Religion Magazine

Radical & Revolutionary Catholicism

Posted on the 03 June 2012 by Cris

What counts as “radical” and “revolutionary” when it comes to the Catholic Church? If this review of John Connelly’s From Enemy to Brother: The Revolution in Catholic Teaching on the Jews, 1933-1965 is to be believed, Vatican II’s repudiation of anti-Judaism was a momentous event:

Across the violent years of the twentieth century, the Roman Catholic Church underwent a trial of conscience that ultimately brought about a radical transformation in its official doctrine regarding the Jews. Church tradition had long held that the Jewish people were abandoned by God and condemned to wander the Earth, their religion nullified by the new covenant with Christ. But the Second Vatican Council marked the culmination of a protracted debate among Catholic theologians that brought this teaching gently to an end. The debate was not without controversy, and it is even today not universally accepted.

I suppose if you are Catholic, this sort of thing might count as radical but for those who aren’t, it doesn’t seem to be the right adjective. No adjective would have worked just as well.

But rather than saying the Catholic Church finally did the right thing, we are told again and again that Vatican II marks a “watershed in the history of modern religion” (really?) and was radical:

But among the most radical innovations of doctrine that sprang from Vatican II was the “Declaration on the Relation of the Church with Non-Christian Religions,” typically known by its Latin title Nostra Aetate, or “In Our Age.” Included in the declaration was a forthright condemnation of anti-Semitism and a revised official teaching on the Jews.

The rest of us might be forgiven for thinking this not radical or innovative, but the review insists this is “astonishing” when considered in light of the Catholic Church’s long and shameful history of Jew hating:

If one recalls the unbroken record of prejudice and persecution that stained the earlier history of Roman Catholic relations with their Jewish neighbors, the change is nothing less than astonishing. Medieval authorities, drawing upon passages such as Matthew 27 (“let his blood be upon us and on our children”) had taught that the Jews were fated to suffer for having tormented the Savior who was born in their midst. The supercessionist notion that Judaism was a religion made obsolete by the new covenant with Christ—what the historian Jules Isaac called the “teaching of contempt”—remained a fixture of Catholic dogma well into the twentieth century. Nor was it only a theological principle.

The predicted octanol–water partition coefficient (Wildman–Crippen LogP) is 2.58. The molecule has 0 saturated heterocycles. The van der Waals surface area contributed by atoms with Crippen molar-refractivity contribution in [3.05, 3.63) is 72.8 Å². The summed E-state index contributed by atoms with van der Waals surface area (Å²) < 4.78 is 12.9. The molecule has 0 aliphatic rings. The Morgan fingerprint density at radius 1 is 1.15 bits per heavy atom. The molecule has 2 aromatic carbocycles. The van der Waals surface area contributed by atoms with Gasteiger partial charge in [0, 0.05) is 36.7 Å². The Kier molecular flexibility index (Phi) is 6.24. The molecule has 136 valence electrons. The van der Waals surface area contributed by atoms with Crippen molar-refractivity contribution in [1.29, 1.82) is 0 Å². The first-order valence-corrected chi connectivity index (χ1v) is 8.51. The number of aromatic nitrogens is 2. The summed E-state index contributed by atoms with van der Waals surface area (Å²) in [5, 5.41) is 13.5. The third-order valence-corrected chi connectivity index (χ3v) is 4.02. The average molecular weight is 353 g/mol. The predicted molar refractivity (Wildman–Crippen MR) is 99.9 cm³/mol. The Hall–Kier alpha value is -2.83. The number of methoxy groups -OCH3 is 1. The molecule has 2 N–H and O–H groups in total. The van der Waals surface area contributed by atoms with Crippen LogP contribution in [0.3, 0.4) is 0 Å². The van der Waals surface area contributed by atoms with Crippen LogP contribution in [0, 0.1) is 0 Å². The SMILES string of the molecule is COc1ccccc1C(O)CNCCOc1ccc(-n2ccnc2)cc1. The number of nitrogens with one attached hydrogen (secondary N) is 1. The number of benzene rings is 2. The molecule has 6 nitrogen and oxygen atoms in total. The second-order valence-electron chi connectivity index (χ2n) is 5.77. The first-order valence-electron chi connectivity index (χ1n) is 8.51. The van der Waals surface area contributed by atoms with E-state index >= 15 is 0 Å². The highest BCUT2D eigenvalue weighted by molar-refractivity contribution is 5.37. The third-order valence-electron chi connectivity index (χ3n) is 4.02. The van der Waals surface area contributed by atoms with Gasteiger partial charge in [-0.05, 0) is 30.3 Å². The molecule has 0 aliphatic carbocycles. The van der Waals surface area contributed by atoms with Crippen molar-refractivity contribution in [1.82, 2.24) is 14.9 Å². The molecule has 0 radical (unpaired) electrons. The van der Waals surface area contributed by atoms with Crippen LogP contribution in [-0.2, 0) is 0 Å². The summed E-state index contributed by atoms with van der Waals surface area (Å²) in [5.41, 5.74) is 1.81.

In the medieval and early modern world, the idea that Jews suffered for their metaphysical culpability served as a formal warrant for ecclesiastical and state-sanctioned policies of persecution—the legal proscription on rights of settlement and land-ownership, measures against the location and height of synagogues, the royal imposition of special taxes (otherwise reserved for livestock)—that worked in a vicious circle to ensure that the Jews would bear the mark of visible debasement for their imagined guilt.

As the review proceeds, what was radical becomes revolutionary:

Thieme, Connolly writes, “was probably the first Christian theologian in modern times” who was willing to countenance the revolutionary idea that “Christ the Jew loved the Jewish people of the post-biblical era.”

What a thought — positively incendiary. The point is emphasized:

Thieme came to the revolutionary idea that God wished the Jews to persist as a chosen people even after the time of Christ. As Connelly notes, with the exception of the Anglican James Parkes, this was “the most sudden and radical shift in a Christian theologian’s view of the Jews in modern history.”

We are then told that this “revolutionary idea” has theological support, but “it is certainly true that more conservative forces in the Church resisted its innovations.” This is true even today. Not to worry, the reviewer assures the reader:

Revolutions in theology, as in politics, inevitably provoke reaction. The revolution that Connelly describes was so momentous that the slow and uneven pace of its acceptance should hardly come as a surprise.

In stunning conclusion, the reviewer informs us that these radical innovations and revolutionary transformations within the Catholic Church raise questions that go beyond history and should be answered by moral philosophers:

What are the true limits of empathy? What are the conditions for its possibility and its growth? How can its boundaries be made to extend beyond the narrow circumference of one’s own family, one’s own nation, one’s own faith?

It could just be me but I don’t think these are difficult questions and one needn’t be a moral philosopher to answer them. Empathy and compassion and treating others as you would be treated is not all that intractable. None of this is momentous, even if Catholic historians and theologians continue to twist themselves in knots over it. It might even strike non-Catholics as absurd.

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